Brought to gamers by Intelligent Systems (the same people behind Paper Mario), Advance Wars showcased that complex strategy games were possible on portable platforms and that there was a market for them in that space. Critics praised the game’s combination of easy to pick up gameplay and deep complexity for more experienced gamers.
To this day, Advance Wars rates well on all time gaming lists with critics everywhere.
8. SSX Tricky (PlayStation 2) – 92.49
SSX quickly turned into a popular franchise for EA after its 2000 PlayStation 2 debut. Its sequel, SSX Tricky continued its predecessor’s tradition of being one of the very best PlayStation 2 games, even beating out Final Fantasy X for a spot on this list.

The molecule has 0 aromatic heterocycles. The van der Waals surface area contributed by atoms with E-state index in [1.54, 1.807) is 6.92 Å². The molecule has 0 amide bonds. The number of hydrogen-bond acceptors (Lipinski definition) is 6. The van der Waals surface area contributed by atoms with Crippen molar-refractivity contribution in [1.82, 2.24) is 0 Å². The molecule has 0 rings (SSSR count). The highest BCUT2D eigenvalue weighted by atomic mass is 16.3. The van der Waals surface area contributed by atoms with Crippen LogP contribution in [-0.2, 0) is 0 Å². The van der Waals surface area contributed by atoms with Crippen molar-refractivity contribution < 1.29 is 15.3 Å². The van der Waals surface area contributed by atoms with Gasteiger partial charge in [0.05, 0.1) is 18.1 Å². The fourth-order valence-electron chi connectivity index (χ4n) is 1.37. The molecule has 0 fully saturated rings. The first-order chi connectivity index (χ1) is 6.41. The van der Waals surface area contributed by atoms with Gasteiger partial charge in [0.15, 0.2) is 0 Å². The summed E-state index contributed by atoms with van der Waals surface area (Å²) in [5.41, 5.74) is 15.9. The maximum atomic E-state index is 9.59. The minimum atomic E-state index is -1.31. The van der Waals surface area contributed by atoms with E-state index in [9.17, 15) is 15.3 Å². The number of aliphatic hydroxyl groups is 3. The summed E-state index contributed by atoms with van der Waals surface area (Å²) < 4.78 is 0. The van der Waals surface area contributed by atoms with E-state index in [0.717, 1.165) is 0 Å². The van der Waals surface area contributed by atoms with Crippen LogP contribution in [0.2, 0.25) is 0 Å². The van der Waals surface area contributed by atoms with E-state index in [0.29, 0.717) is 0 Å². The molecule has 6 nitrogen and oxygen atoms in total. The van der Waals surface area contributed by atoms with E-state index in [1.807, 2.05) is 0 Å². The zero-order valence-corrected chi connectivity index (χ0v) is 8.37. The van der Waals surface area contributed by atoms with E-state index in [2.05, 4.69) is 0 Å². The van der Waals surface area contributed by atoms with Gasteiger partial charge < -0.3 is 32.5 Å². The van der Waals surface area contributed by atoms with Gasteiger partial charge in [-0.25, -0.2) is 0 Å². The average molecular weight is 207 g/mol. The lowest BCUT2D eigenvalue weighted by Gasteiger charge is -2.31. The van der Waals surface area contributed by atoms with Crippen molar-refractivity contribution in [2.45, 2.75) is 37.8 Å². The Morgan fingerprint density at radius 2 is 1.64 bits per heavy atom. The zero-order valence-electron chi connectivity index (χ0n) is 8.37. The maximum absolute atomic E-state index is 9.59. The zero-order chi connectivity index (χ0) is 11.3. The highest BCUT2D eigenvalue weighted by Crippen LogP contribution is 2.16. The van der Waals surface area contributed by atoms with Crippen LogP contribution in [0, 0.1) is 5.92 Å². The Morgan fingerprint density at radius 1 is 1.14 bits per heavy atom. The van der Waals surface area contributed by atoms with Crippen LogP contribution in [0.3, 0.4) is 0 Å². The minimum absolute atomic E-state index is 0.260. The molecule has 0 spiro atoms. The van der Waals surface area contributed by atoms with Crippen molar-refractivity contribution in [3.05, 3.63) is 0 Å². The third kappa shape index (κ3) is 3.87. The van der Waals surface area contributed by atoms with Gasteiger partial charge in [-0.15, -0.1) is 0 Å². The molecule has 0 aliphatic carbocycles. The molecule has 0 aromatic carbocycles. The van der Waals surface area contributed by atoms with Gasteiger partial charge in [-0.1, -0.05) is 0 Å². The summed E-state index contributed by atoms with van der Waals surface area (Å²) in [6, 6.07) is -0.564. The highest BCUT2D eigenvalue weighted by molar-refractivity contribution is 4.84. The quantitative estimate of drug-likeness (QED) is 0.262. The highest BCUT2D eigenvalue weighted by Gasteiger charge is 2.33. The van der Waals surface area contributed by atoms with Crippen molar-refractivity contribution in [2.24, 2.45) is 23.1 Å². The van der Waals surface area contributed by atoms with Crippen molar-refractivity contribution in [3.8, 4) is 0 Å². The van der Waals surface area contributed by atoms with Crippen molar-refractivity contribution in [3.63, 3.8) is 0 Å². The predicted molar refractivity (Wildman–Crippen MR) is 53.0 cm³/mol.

Tricky offered two new tracks and remastered old ones. The addition of “Uber” moves made what was an already over the top experience, a more unbelievable depiction of the snowboarding sport. Critics praised the game as it was an improved version of SSX with extra content, but largely criticized that fact that Tricky was indeed just an expanded version of SSX.
While the PlayStation 2 version is the one that scored the highest, most critics recommended the Xbox version as the superior way to play because it had better sound and graphics.
7. Devil May Cry (PlayStation 2) – 92.60
Devil May Cry was a huge game in 2001. Capcom’s action-adventure was quite different from its Resident Evil games. Devil May Cry took place in 3-D environments (as opposed to pre-rendered ones) and was quite fast-paced.